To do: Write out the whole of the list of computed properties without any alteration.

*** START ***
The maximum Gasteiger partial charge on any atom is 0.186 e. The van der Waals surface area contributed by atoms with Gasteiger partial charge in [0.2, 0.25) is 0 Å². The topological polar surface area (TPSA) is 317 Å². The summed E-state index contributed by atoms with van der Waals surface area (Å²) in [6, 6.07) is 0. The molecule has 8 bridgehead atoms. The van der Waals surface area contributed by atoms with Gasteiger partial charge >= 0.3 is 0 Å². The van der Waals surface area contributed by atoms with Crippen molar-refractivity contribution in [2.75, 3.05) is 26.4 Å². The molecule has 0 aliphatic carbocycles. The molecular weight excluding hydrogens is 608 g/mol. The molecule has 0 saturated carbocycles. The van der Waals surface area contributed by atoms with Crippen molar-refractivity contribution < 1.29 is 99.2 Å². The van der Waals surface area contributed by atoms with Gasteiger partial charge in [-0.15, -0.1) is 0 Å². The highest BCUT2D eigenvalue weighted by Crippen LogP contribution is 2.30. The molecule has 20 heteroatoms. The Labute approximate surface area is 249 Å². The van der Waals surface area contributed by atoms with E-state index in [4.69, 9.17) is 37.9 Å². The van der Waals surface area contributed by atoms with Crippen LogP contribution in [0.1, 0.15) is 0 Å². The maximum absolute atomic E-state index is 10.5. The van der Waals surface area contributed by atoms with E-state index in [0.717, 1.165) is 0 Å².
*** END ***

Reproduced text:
The maximum Gasteiger partial charge on any atom is 0.186 e. The van der Waals surface area contributed by atoms with Gasteiger partial charge in [0.2, 0.25) is 0 Å². The topological polar surface area (TPSA) is 317 Å². The summed E-state index contributed by atoms with van der Waals surface area (Å²) in [6, 6.07) is 0. The molecule has 8 bridgehead atoms. The van der Waals surface area contributed by atoms with Gasteiger partial charge >= 0.3 is 0 Å². The van der Waals surface area contributed by atoms with Crippen molar-refractivity contribution in [2.75, 3.05) is 26.4 Å². The molecule has 0 aliphatic carbocycles. The molecular weight excluding hydrogens is 608 g/mol. The molecule has 0 saturated carbocycles. The van der Waals surface area contributed by atoms with Crippen molar-refractivity contribution < 1.29 is 99.2 Å². The van der Waals surface area contributed by atoms with Gasteiger partial charge in [-0.15, -0.1) is 0 Å². The highest BCUT2D eigenvalue weighted by Crippen LogP contribution is 2.30. The molecule has 20 heteroatoms. The Labute approximate surface area is 249 Å². The van der Waals surface area contributed by atoms with E-state index in [4.69, 9.17) is 37.9 Å². The van der Waals surface area contributed by atoms with Crippen LogP contribution in [0.1, 0.15) is 0 Å². The maximum absolute atomic E-state index is 10.5. The van der Waals surface area contributed by atoms with E-state index in [0.717, 1.165) is 0 Å².